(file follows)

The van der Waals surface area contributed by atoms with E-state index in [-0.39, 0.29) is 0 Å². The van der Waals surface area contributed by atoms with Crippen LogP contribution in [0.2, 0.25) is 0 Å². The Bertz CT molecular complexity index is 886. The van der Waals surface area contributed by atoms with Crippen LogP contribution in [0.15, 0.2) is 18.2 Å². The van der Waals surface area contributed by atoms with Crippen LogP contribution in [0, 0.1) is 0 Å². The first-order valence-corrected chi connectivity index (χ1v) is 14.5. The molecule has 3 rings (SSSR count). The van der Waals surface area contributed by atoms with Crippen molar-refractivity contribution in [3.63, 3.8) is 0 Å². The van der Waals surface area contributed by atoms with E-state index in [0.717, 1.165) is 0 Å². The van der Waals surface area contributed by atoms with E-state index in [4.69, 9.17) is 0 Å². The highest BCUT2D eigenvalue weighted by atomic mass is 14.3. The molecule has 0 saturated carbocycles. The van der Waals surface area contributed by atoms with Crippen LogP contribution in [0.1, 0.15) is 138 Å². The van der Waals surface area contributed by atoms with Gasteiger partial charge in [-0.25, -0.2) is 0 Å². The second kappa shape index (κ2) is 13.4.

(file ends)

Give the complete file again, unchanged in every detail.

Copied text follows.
The van der Waals surface area contributed by atoms with E-state index in [-0.39, 0.29) is 0 Å². The van der Waals surface area contributed by atoms with Crippen LogP contribution in [0.2, 0.25) is 0 Å². The Bertz CT molecular complexity index is 886. The van der Waals surface area contributed by atoms with Crippen LogP contribution in [0.15, 0.2) is 18.2 Å². The van der Waals surface area contributed by atoms with Crippen LogP contribution in [0, 0.1) is 0 Å². The first-order valence-corrected chi connectivity index (χ1v) is 14.5. The molecule has 3 rings (SSSR count). The van der Waals surface area contributed by atoms with Crippen molar-refractivity contribution in [3.63, 3.8) is 0 Å². The van der Waals surface area contributed by atoms with E-state index in [0.717, 1.165) is 0 Å². The van der Waals surface area contributed by atoms with E-state index in [4.69, 9.17) is 0 Å². The highest BCUT2D eigenvalue weighted by atomic mass is 14.3. The molecule has 0 saturated carbocycles. The van der Waals surface area contributed by atoms with Crippen LogP contribution in [0.1, 0.15) is 138 Å². The van der Waals surface area contributed by atoms with Gasteiger partial charge in [-0.25, -0.2) is 0 Å². The second kappa shape index (κ2) is 13.4.